Outlook: Distressed

Current distressed cycle provides unique opportunities

Originally published in the May 2008 issue

Although equity markets and other economic factors are currently in flux and the expectations for equity markets remains uncertain, the current economic environment holds many opportunities for hedge fund manage.

Q1 provided excellent examples. Although the MSCI Index returned -8.9% in the first quarter, certain hedge fund strategies including macro and commodity trading advisors (CTA) demonstrated positive performance as trends in interest rate markets, commodities and currencies supported returns. In addition, short-term trend followers continued to benefit from the heightened equity market volatility over the period and positive returns resulted from trades including long US treasuries; long commodities (including gold); short credit; and short USD/long Euro.

Looking ahead with regard to equity markets, we believe that whilst the overall direction for markets will be mixed, stock-picking opportunities will reassert themselves for equity long/short managers as soon as the impact on the US economy in Q1 becomes clearer. Despite concentricity of the problems in the US from a directional basis, we favour US markets over others in the current environment of heightened equity risk premiums. During the second half of the year, we also expect to see asset price inflation in Asian and emerging markets.

Credit markets are currently experiencing significant deleveraging and are arguably oversold on fundamentals. As a result, current spreads do not reflect either current or nearside corporate delinquency rates. However, we do expect to see a second trough towards the end of 2008early 2009.

Outlook: distressed

In this economic context, we anticipate the most compelling hedge fund story of 20082009 to be that of the distressed strategy. This will be due to a number of factors including current indirect lending to mid caps; distressed mortgage-backed securities and asset-backed securities (predicted for Q3 2008); leveraged loans; and long USD denominated/short local currency emerging market debt. Assuming the continued absence of the structured credit financing bid for the remainder of 2008 and a US recession, 2009 may witness a rise in default rates that would precipitate traditional distressed opportunities.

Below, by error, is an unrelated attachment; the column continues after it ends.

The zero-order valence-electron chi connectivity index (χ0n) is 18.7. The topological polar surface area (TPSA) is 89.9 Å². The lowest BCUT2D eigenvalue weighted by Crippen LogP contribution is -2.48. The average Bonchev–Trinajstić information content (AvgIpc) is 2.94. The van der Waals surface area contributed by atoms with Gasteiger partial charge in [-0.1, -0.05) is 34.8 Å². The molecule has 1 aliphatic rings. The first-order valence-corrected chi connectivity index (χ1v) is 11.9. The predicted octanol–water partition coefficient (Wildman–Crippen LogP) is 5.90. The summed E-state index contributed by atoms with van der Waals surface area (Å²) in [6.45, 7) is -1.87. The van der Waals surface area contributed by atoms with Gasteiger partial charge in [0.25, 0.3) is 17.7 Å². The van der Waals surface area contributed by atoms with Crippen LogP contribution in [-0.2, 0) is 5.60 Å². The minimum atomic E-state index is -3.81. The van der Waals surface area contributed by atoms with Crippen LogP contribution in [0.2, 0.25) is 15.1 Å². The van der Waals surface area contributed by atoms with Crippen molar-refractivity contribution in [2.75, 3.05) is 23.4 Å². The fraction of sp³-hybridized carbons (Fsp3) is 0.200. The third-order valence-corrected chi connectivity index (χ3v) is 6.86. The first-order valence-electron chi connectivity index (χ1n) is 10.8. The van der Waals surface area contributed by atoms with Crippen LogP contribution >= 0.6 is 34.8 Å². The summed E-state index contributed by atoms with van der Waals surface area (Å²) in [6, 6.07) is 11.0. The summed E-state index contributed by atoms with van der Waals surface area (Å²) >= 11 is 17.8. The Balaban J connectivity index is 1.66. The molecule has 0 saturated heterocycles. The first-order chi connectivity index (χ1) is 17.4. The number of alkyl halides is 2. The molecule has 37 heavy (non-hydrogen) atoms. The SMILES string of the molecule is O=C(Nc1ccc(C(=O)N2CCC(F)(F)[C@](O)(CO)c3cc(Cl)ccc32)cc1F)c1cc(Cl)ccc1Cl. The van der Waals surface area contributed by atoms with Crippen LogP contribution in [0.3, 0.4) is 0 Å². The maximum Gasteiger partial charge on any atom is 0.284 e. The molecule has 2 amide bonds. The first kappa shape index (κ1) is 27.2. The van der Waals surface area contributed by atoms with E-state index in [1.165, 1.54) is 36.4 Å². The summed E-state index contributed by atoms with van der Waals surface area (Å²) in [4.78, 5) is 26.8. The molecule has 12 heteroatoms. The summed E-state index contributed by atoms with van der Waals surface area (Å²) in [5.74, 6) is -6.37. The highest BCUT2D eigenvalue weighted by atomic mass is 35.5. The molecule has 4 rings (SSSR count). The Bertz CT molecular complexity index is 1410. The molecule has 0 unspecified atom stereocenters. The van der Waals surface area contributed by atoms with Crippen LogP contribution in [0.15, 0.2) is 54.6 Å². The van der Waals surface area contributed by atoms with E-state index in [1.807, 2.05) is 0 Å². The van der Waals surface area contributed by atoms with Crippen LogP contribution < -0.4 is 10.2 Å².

It is our view that the next distressed cycle will be characteristically different to the previous one. This is due to the following:

  • During the last distressed cycle, which occurred in 2003-04, the largest holders of credit were banks. In contrast, during the current cycle, investors in collateralised debt obligations are the most significant holders of credit. The more complex capital structures of these investments may result in rating downgrades that could precipitate faster selling by a more widely dispersed group of holders of credit.
  • During the previous cycle, there was a focus on a smaller number of fund managers. During this cycle, there will be more numerous individual distressed positions due to securitisation issues and the liquidity crunch. This may require substantial human capital to understand and to take advantage of the opportunities. At the same time, openings will be shorter, as capital will be able to flow to the securities more quickly.
  • The new US Bankruptcy Code, overhauled in 2005, will be tested for the first time, potentially resulting in shorter bankruptcy litigation periods and more out of court settlements.
  • The credit default swap (CDS) market, immature during the last cycle, is now more than twice the underlying cash market size. This may make it easier to execute a bearish view, although after a default, the technical pressure to sell will be replaced by pressure to buy and cover shorts.

The next distressed opportunity is likely to be precipitated by excessive leverage levels, declining real estate values and reduced consumer spending.

Longer term opportunities

The outlook for mergers and acquisitions is unclear at this stage. Deals following the re-leveraging of balance sheets will not occur for the near future. As targets cheapen, those companies with significant sustainable cash balances could engage in transactions in the commodity sector. Further consolidation in the banking sector is anticipated as well as significant new financial regulation, which will throw up anomalies/opportunities for hedge fund managers.

We expect the environment for macro managers and CTA’s to remain fertile during 2008. As the two major monetary authorities in the West continue to exhibit divergent economic policies, we expect to see further opportunities in both interest rate and currency markets during the second half of 2008 and 2009 as these economies slowdown or move into recession.

Longer term, we believe that deleveraging as a theme during 20082009 will generate opportunities for hedge fund managers. We have seen the damage that US subprime and deleveraging in structured credit alone has done to the balance sheets of financials, although the traditional source of damage to banks balance sheets-that of bad debts due to an economic slowdown/recession-has not yet occurred. We expect to witness this in 2009. This will necessitate further deleveraging of balance sheets over the next 1 to 2 years. For investment banks, the situation is even more acute. This will have significant consequences for the re-pricing of instruments.

In conclusion, our assessment is that hedge fund managers can profit in Q2 2008, and onwards, by taking advantage of changing economic conditions precipitated by the credit crunch, reduced consumer spending, and deleveraging.

HAIL’s investment team continues to focus on those managers who are in a position to benefit from these longer-term dynamics.

Tim Gascoigne is the Head of Portfolio Management at HSBC Alternative Investments Limited